I've gotten to take my oldest daughter to her Girl Scout troop's Thinking Day celebration the last 3 years. Until this year (even though I attended the whole event the past 3 years) I really didn't know the history behind it. I knew that each troop selected a country or two to represent. They would create a poster board to tell facts about the country they were representing as well as display books, toys, or any other items that were representative of that country. Oh yeah, and they had food items you could sample for $0.25...of course my favorite part.
I decided to do a story this year because my daughter's group did Haiti. It's not one of the normal countries that get selected like Australia or Ireland, etc. It also happens to be a country I've visited 4 times. I had my Haiti baseball cap in my car so I wore that in support of her group's booth.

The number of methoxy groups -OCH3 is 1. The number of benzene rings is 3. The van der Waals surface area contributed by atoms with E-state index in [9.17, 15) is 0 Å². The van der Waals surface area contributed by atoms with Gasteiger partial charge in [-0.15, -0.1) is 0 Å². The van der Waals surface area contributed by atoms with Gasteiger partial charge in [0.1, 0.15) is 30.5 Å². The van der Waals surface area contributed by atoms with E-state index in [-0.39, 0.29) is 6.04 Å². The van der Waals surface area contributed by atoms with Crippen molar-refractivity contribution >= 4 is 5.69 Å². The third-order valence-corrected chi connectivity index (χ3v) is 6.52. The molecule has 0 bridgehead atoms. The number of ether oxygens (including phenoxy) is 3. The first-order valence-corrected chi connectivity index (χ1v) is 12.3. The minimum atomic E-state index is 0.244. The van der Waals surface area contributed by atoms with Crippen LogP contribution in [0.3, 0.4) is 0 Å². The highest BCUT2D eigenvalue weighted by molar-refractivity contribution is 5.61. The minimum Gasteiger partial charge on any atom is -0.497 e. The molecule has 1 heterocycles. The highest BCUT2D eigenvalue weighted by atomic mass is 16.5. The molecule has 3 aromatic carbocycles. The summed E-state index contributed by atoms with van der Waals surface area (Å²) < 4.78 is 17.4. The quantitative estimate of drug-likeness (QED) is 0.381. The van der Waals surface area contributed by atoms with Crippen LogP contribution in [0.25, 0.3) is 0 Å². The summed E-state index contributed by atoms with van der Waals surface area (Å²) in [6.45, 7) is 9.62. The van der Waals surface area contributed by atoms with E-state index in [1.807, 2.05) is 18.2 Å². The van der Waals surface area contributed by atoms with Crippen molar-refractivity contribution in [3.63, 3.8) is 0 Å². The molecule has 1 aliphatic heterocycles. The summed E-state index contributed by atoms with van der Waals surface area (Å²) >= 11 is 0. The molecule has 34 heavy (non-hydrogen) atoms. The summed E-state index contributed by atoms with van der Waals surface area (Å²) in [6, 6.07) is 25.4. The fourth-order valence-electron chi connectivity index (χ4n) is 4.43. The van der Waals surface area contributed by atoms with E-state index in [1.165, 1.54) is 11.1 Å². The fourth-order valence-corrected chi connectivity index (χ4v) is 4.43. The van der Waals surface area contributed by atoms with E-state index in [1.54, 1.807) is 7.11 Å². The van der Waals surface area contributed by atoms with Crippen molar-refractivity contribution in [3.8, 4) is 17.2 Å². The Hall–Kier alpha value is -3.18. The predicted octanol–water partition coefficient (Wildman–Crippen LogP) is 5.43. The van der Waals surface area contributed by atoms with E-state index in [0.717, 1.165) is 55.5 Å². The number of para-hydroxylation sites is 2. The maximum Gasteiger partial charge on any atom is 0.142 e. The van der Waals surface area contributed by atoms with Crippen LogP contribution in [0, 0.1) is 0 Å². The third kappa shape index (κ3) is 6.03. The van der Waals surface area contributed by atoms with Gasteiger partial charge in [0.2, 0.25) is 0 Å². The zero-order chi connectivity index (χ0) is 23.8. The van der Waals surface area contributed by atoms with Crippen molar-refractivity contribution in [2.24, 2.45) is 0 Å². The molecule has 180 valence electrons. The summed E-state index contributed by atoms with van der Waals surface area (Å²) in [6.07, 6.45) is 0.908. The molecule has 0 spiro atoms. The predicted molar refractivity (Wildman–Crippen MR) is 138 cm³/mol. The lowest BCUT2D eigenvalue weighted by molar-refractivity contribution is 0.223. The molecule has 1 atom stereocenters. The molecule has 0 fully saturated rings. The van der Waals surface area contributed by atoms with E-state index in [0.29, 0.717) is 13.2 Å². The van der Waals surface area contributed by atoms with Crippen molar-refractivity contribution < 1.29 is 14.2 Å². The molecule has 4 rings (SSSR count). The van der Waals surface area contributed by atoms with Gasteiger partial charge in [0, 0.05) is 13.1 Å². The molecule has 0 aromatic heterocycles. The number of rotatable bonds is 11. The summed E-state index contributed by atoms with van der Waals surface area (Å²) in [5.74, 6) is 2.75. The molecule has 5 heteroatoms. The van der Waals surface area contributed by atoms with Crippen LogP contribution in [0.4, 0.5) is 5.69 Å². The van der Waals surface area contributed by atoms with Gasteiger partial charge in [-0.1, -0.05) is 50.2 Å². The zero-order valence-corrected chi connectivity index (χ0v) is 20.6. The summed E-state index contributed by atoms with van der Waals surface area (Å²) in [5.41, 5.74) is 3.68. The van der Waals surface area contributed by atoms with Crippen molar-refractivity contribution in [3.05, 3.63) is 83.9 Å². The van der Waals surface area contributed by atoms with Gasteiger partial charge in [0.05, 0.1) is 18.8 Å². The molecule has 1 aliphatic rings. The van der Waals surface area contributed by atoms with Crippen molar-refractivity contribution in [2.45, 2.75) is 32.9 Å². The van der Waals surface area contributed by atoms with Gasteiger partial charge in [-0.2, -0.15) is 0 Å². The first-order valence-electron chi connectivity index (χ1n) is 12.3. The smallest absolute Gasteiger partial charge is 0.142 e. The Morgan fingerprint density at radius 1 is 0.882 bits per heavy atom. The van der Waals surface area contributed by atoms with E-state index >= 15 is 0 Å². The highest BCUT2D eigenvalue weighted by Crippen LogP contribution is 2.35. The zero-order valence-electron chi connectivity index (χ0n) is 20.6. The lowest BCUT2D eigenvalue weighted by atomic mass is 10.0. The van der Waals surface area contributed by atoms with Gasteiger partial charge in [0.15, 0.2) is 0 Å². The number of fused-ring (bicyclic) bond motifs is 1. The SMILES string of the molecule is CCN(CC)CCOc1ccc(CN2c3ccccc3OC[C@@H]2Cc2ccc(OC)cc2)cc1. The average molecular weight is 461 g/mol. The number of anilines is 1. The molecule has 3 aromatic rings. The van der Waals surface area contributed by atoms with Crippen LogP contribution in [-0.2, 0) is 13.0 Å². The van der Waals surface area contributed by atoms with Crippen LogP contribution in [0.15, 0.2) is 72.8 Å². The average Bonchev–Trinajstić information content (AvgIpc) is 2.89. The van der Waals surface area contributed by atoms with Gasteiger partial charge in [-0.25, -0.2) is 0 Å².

My assumption about thinking day was it was something the Girl Scouts did to promote global awareness. Sort of a 'Big Blue Marble' moment. My daughter didn't know (remember) the particulars so she basically just agreed with my assessment when I asked. That's where trying to use my camera to tell stories helps me learn things.
I did a bit of research prior to doing this little write up and found that I was right in part. Thinking day had a much longer history than I imagined though. The day actually had it's origin in 1926. The 4th world delegation of Girls Scouts decided that Feb. 22nd would become an annual 'Thanksgiving Day' for girl scouts to show their appreciation for the global girl scout movement.
Thinking Day was an educational way to spend a couple hours with my daughter on a Sunday afternoon.